A DOJ inquiry completed that year found a “pattern of excessive force” by the sheriff’s staff. It said officers were using dangerous tactics to deal with inmates, including hog tying them and using stun guns on them when they were already detained with handcuffs or strapped into restraining chairs. The investigation found the jails were overcrowded and understaffed. It said internal investigations into use of force by officers were often lacking in details and conclusions.
“Overall, the excessive use of force by staff must be addressed immediately,” investigator Eugene Miller wrote in the report, dated Jan. 10, 1996. “In this regard, there are some systemic issues…which allow instances of excessive force to slip between some administrative cracks and thus, go either undetected or unconfronted.”
Arpaio’s office quickly complained. In an undated response, sheriff’s officials said it was impossible for them to respond to the allegations because the investigator didn’t provide them with all the evidence he collected.
“These are significant allegations but no specifics have been provided,” the sheriff’s office wrote in its response. “Thus, it is impossible to provide a factual response, recommend disciplinary action or take individualized corrective action.”
Arpaio has used the very same complaints in the current case against him.
After the Justice Department’s Civil Rights Division revealed its three-and-a-half year investigation into the sheriff’s treatment of Latinos last December, the sheriff complained he wouldn’t be able to respond until the feds handed over all their evidence. That included, he said, the identifies of his agency’s alleged victims.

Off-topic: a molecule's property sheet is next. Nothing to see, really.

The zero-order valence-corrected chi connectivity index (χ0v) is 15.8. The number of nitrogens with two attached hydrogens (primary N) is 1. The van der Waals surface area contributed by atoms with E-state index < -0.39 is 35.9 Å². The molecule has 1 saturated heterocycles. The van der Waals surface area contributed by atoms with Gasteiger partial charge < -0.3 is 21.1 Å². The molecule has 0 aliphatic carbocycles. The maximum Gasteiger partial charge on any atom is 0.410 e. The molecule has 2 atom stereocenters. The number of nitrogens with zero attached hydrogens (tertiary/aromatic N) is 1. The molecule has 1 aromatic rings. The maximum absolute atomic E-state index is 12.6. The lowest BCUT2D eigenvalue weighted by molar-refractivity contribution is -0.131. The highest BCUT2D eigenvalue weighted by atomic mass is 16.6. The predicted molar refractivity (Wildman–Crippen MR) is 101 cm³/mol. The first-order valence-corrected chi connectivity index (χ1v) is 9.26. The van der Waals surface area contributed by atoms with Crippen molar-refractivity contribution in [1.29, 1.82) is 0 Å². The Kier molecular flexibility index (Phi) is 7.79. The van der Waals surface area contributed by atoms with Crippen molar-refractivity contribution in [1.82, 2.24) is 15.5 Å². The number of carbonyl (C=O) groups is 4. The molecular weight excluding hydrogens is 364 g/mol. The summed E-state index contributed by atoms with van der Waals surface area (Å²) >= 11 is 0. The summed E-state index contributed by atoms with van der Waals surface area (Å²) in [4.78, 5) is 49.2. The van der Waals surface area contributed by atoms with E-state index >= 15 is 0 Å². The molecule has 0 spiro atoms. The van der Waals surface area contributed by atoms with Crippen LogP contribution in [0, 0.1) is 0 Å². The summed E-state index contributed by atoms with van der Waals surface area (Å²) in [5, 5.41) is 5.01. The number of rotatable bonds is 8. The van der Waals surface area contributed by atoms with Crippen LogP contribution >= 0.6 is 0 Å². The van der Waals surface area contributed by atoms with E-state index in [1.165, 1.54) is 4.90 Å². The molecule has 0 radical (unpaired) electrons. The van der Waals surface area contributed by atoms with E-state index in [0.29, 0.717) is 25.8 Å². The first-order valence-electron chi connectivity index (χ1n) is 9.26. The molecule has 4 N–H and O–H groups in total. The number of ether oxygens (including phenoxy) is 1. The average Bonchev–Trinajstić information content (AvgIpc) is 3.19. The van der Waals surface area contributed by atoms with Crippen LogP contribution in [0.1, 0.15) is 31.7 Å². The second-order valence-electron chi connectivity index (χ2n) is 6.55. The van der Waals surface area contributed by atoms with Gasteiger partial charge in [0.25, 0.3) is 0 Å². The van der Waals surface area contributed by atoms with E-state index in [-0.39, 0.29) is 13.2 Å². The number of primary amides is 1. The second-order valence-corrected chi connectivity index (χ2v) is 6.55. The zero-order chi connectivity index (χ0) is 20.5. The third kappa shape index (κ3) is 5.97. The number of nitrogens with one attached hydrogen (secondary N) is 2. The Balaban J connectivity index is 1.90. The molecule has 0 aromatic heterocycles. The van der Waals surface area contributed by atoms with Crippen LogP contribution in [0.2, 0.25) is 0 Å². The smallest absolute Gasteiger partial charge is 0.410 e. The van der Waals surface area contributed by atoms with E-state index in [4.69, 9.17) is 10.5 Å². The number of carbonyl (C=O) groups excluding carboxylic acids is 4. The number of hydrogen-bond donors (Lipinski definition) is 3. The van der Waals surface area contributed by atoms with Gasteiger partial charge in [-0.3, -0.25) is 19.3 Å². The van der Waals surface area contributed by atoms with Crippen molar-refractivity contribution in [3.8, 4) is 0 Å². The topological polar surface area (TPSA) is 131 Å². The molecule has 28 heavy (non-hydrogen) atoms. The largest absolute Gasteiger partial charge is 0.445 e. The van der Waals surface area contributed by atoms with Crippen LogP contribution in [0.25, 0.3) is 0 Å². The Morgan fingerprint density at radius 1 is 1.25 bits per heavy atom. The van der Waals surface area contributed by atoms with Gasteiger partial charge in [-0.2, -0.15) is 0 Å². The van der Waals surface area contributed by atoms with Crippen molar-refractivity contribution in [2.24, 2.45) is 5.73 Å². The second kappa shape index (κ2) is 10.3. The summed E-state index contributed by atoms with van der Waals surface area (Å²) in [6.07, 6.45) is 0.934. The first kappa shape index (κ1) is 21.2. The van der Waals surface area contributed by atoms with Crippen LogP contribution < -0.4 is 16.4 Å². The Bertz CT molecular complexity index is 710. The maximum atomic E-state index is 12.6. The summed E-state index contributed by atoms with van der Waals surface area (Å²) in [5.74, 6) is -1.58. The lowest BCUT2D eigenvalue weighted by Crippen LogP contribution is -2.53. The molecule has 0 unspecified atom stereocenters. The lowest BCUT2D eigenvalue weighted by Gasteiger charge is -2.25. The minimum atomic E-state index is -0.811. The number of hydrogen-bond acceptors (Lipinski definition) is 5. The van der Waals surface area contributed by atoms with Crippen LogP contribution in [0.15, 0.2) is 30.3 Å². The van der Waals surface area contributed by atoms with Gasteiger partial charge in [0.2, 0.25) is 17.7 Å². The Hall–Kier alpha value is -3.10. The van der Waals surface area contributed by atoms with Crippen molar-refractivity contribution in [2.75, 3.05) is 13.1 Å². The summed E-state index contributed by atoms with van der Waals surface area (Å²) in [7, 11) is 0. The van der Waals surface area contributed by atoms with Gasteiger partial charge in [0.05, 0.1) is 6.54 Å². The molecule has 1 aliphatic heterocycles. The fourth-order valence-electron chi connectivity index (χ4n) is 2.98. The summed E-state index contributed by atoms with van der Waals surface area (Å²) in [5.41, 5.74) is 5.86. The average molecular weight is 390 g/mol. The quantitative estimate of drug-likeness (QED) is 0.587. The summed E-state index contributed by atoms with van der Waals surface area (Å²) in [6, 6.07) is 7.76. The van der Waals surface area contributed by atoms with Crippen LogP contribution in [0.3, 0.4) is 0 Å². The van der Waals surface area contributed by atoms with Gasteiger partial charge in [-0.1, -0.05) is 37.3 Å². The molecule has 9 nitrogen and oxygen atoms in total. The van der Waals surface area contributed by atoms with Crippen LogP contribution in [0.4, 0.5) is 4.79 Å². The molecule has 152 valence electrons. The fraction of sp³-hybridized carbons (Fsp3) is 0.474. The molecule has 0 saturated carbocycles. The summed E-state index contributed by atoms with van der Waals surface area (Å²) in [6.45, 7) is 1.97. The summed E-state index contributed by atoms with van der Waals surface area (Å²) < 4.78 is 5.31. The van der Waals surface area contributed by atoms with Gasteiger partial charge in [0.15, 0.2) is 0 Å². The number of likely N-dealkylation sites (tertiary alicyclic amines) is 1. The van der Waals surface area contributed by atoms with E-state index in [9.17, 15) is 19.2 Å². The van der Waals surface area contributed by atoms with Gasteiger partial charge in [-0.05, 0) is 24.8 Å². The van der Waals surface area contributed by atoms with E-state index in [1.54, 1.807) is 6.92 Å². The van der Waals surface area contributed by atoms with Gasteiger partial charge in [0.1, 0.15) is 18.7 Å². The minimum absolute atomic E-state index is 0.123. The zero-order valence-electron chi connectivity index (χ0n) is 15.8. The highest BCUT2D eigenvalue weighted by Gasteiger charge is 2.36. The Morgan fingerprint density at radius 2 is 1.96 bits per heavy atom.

The tactic worked in the 1990s. It convinced the Justice Department to hire a different and independent investigator to go back and look at Arpaio’s jails. The new investigator, George Sullivan, was agreed on by both the sheriff’s office and the DOJ.
Sullivan’s investigation took about two months and piggybacked off of the work that had already been done by the Justice Department. His report, dated May 14, 1997, was longer and more detailed than Miller’s. It included details about specific use of force complaints.
Sullivan’s report said the sheriff’s office had already addressed some of the issues by the time he began looking into them. But he said the agency still needed to fix systemic problems. Among them, he said the sheriff’s office should do away with its use of restraint chairs and train its detention officers how to better deal with inmates in volatile situations.
Just like in the current case, Arpaio said at the time he was willing to discuss the findings with the Justice Department. “If they find anything that may be wrong, I’ll sit down with them and correct the problem,” Arpaio said, according to an Associated Press story published when the investigation was first launched.
Also like the current case, the Justice Department expressed optimistism that Arpaio and his men would cooperate throughout the investigation. An example of that came in a March 25, 1996 letter sent to Maricopa County officials by Deval Patrick, who was then the assistant attorney general in the DOJ Civil Rights Division. Patrick is now the governor of Massachusetts.